Advocatus Atheist to the Rescue: Secular Humanism Reading List

I have a dear friend who is stuck in the quagmire of unreason and blinkered thinking we call America’s Bible Belt, and due to forces outside of her control, has been forced to become one of the numerous closet skeptics afraid to voice her doubt for fear of negative peer pressure, of being ostracized by family and friends, and receiving undue scorn should she speak her peace of mind. Regrettably, she would have to endure all sorts of ill will in her overly zealous community at the hands of undereducated and intolerant religious partisans if she should confess her “honest to God” thoughts and opinions.

As such, she has asked me to offer those in want of a new perspective a list of humanist and secular morality that might seek to enlighten her where the Bible and her faith has failed. Who would I, an advocate of reason, be to deny such a request? It would be irresponsible of me to ignore somebody’s pleas of desperation and longing to seek deeper truths and insights–truths which religion so often ignores, or else, intentionally gets wrong in order to proclaim its own superiority. So if you’re looking for another viable perspective on ethics, morality, and the meaning of life, this list of reading is essential.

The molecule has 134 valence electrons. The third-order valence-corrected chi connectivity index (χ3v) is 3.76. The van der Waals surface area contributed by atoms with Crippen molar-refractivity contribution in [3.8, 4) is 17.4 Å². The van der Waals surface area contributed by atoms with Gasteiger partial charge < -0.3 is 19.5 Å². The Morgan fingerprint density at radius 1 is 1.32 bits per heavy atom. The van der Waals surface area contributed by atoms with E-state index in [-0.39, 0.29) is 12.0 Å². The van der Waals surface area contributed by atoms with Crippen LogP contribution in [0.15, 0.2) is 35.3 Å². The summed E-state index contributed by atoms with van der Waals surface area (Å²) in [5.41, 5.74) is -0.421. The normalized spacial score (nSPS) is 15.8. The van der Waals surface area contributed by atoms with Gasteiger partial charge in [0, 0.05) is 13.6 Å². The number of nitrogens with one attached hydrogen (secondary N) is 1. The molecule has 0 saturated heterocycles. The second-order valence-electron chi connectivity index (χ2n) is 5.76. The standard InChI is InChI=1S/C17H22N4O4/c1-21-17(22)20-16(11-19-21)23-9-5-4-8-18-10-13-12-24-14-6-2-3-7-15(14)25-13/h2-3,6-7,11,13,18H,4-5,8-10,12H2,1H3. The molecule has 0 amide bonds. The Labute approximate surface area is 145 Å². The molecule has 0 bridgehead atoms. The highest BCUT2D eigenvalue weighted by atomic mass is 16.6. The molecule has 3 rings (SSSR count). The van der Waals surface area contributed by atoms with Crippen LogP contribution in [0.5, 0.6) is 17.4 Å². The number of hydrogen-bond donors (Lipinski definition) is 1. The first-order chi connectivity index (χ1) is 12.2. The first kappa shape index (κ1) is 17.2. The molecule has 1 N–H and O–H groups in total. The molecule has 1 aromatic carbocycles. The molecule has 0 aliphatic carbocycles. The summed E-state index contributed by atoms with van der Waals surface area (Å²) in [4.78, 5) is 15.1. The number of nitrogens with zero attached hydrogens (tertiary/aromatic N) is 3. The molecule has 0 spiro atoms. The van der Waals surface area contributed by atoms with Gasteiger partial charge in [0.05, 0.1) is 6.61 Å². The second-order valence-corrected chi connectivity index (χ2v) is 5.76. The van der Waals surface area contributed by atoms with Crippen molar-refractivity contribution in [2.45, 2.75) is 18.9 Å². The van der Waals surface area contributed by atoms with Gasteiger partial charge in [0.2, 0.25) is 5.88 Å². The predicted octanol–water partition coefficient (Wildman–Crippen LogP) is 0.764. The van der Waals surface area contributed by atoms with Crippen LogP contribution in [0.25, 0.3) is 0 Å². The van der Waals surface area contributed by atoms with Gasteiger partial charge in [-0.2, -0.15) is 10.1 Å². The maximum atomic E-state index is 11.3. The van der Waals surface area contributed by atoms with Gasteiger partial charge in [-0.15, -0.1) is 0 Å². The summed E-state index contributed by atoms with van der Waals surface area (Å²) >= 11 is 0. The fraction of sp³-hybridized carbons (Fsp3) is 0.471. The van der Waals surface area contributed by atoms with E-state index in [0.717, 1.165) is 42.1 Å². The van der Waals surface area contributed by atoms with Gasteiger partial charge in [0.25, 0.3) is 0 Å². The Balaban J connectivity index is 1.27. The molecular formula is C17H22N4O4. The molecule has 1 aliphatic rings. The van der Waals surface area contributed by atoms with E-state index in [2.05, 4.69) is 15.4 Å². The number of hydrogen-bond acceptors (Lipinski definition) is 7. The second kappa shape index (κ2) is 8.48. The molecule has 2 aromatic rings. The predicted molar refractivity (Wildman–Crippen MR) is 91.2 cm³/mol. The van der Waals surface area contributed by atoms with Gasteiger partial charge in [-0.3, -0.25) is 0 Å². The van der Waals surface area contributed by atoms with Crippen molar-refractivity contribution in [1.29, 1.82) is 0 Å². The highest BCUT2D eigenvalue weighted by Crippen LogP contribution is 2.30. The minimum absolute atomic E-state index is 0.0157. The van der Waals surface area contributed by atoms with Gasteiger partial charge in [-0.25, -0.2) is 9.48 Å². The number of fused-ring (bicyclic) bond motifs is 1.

Here is a collected list on Secular Morality and Humanism book recommendations (I’ve only read about half of the books listed, but the others are in my queue to be read as I get time to). Please allow yourself to pick from the list of what sounds more interesting or pertinent to you:

Living the Wisdom of the Tao: The Complete Tao Te Ching and Affirmations by Dr. Wayne W. Dyer (Paperback – Mar 1, 2008)
 Great Traditions in Ethics by Theodore C. Denise (Author), et al.
A Secular Age by Charles Taylor

*Humanism (on Wikipedia)
Secularism draws its intellectual roots from Greek and Roman philosophers such as Marcus Aurelius and Epicurus, medieval Muslim polymaths such as Ibn Rushd, Enlightenment thinkers like Denis Diderot, Voltaire, John Locke, James Madison, Thomas Jefferson, and Thomas Paine, and modern freethinkers, agnostics and atheists such as Bertrand Russell and Robert Ingersoll.

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